Initial evidence indicates positive effects of mindfulness in schools, for both teachers and students. However, theoretical conceptualization and empirical evidence of the mechanisms underlying them is scarce.
We propose such a model for education, which draws on other fields of mindfulness research, especially psychology and neuroscience. Furthermore, we propose moving beyond the typical research focus on effects of mindfulness interventions in schools on students, and suggest a focus on the interpersonal contexts in which students operate and develop, in which teachers are key.
The theoretical model presented here aims to address some of these issues by presenting an integrative model focusing on the effects of teachers’ mindfulness in schools. This model—the mindful self in school relationships (MSSR)—points to teachers’ decreased self-centered psychological mode of processing as a core mechanism underlying the positive effects of teachers’ mindfulness, as it contributes to teachers’ caring capacities, such as emotion regulation, empathy, and compassion, which promote their aptitude to nurture effective relationships with students, facilitate teachers’ well-being and effectiveness, and thus affect students’ well-being and social and academic development.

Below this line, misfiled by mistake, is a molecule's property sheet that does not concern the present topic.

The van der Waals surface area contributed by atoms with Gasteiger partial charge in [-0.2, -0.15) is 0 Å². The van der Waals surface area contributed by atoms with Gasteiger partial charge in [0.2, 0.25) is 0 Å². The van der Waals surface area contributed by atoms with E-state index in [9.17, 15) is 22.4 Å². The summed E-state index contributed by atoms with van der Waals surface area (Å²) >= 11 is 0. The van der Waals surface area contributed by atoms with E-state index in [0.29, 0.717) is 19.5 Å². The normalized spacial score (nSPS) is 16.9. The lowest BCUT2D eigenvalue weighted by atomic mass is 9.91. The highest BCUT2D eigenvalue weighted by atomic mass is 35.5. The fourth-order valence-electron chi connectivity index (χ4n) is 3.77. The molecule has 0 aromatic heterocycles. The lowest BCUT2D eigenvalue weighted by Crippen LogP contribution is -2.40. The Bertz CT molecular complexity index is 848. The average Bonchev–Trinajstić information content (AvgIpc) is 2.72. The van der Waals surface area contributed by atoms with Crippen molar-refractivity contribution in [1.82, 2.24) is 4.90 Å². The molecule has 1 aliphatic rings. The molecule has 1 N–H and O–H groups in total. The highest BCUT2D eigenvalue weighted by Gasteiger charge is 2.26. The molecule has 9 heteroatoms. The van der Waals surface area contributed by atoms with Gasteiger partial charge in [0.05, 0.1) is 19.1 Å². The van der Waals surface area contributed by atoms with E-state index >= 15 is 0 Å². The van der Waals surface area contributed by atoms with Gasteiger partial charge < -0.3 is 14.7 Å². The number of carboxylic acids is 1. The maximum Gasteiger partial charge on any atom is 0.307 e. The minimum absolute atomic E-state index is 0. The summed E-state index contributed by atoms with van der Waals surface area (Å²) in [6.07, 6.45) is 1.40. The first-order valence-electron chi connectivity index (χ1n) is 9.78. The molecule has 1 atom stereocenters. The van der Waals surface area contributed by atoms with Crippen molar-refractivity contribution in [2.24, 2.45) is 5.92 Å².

The MSSR model can provide testable predictions about the mediating role of decreased self-centeredness (and the neural/cognitive activity associated with it) and enable a coherent understanding of psychological and interpersonal mechanisms underlying the effects of teachers’ mindfulness, from a systemic perspective. As such, it can be a helpful framework for understanding mindfulness effects in schools and delineate a relevant research agenda, potentially applicable for other organizations.